George L. Mosse Program Blog

  1. Fascism Then, Fascism Today

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    Fascism Then, Fascism Today

    While I have used my previous two posts for this blog, sponsored by the George L. Mosse Program, to highlight the enduring value and integrity of George Mosse’s editorial work in compiling Nazi Culture: Intellectual, Cultural and Social Life in the Third Reich (1966); I wish to use my final post to address first how I have employed this work in the classroom to teach the Third Reich. And second, why Nazi Culture is as important now as it was in 1966 with the book’s publication.

    At my institution, Trinity College, I teach a course titled “Inside the Third Reich,” which I designed with the intention of exploring different facets of Nazi Germany. While the course certainly pays attention to intertwined fields such as the Holocaust Studies, my central focus is the machinery of Nazi fascism. What is Nazism? I ask my students. Naturally, the work of George L. Mosse has become a central component of the course—particularly Nazi Culture. As right-wing populism and nationalist movements seem to surge across the West, I believe—and hope—that student interest in exploring what Nazism actually meant, how it ascended to power, and how it interacted with the world will continue to grow concomitantly.

    The thematic units into which Mosse divides Nazi Culture primary documents make the edition an especially useful tool to explore the Third Reich. The documents proved especially useful when paired with other cultural products of the time. For instance, “A Meeting Hall Brawl,” an account of a beer hall melee told by the SA-man Kurt Massmann, was a revealing supplement to Bertolt Brecht’s The Resistible Rise of Arturo Ui (1941), which is essentially an allegory for Hitler’s rise to power and the Night of the Long Knives. In this pairing, the Massmann text illuminates the literary text and students are easily able to discern Hitler’s motivation in divesting the Nazi Party of the unruly elements of the SA. Another natural pairing was having the students watch the Nazi youth film Hitlerjunge Quex (1933) in unison with the section titled “Building Myths and Heroes.” The texts concerning other heroes of the Nazi movement further reveal the fictionalized mythologization of the real-life Hitler Youth member Herbert Norkus, who was killed by communists in Berlin in 1932, was but one example of the Nazi martyr pantheon.

    In 1966 when Mosse’s Nazi Culture first appeared, the world had been rid of the Third Reich for hardly twenty years. World War II was still recent history and the new organization of the world, wrought by the all-encompassing polarizing Cold War, could easily be explained by looking back to its source in the Second World War of the century. Twentieth-century totalitarian politics endured in Europe in both Spain and Portugal. The 1960s of course now signify a watershed decade in which the ordering of European society underwent drastic changes, full of “where were you when…” moments. Still, as it goes, we often don’t register the weight of current events until sometime later, but it’s hard not to think that the publication of Nazi Culture had something to do with the uncertainty of the 1960s. Just as Nazism was the culmination of intense social and political tension that began with the end of World War I, to a historian the social contradiction and strife of the 1960s must have pointed one’s imagination back to the Weimar Republic and what came with the failure of liberal democracy in 1933.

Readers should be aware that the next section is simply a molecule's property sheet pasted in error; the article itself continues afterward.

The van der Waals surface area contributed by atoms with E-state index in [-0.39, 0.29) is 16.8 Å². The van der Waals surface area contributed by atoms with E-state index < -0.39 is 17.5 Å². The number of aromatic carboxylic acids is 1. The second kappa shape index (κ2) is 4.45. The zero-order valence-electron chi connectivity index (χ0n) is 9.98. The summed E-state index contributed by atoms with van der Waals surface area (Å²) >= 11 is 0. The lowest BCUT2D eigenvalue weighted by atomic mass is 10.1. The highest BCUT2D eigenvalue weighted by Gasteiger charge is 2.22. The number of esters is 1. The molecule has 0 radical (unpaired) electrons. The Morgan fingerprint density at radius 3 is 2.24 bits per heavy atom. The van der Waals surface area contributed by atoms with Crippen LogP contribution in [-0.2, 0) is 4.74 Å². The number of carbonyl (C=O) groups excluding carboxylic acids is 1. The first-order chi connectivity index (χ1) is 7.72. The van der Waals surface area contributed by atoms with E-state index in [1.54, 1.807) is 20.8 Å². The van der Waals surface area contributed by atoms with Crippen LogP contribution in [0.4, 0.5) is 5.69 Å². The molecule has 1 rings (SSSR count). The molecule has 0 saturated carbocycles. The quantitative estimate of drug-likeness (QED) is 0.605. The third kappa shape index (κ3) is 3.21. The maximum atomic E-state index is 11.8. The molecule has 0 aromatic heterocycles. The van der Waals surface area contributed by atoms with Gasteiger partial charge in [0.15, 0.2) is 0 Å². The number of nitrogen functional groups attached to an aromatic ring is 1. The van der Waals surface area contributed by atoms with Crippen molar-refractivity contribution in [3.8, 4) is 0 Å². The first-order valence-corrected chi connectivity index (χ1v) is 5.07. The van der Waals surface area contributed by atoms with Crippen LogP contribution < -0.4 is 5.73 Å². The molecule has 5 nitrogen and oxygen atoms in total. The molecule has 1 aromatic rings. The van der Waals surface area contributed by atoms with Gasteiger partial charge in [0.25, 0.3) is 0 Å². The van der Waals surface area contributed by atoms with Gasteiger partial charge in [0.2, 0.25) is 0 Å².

Today we still look back to the rise of Nazism for parallels to explain current social and political circumstances. No doubt such comparisons are more often than not exaggerated and incongruous. Nevertheless, while Americans have sometimes vigilantly sounded the alarms against elements deemed as totalitarian, such as in the era of McCarthyism, we have also at times held a naïve belief in our democratic immunity to an authoritarian turn. Nobel Prize winner Sinclair Lewis immortalized this naiveté in his 1935 novel It Can’t Happen Here, which has seen a surge in relevance and sales since the end of 2016.[1] Whether or not this instinctive analogizing with the Third Reich amidst the perceived political and social turbulence is correct or not, is less my intention with this post than to point out the fact that the rise of Nazism has left an indelible print on own society. We must study the past carefully in order to draw accurate lessons. With this in mind, we would all be better served to look to the work of George Mosse who has much to teach us about both the past and the present.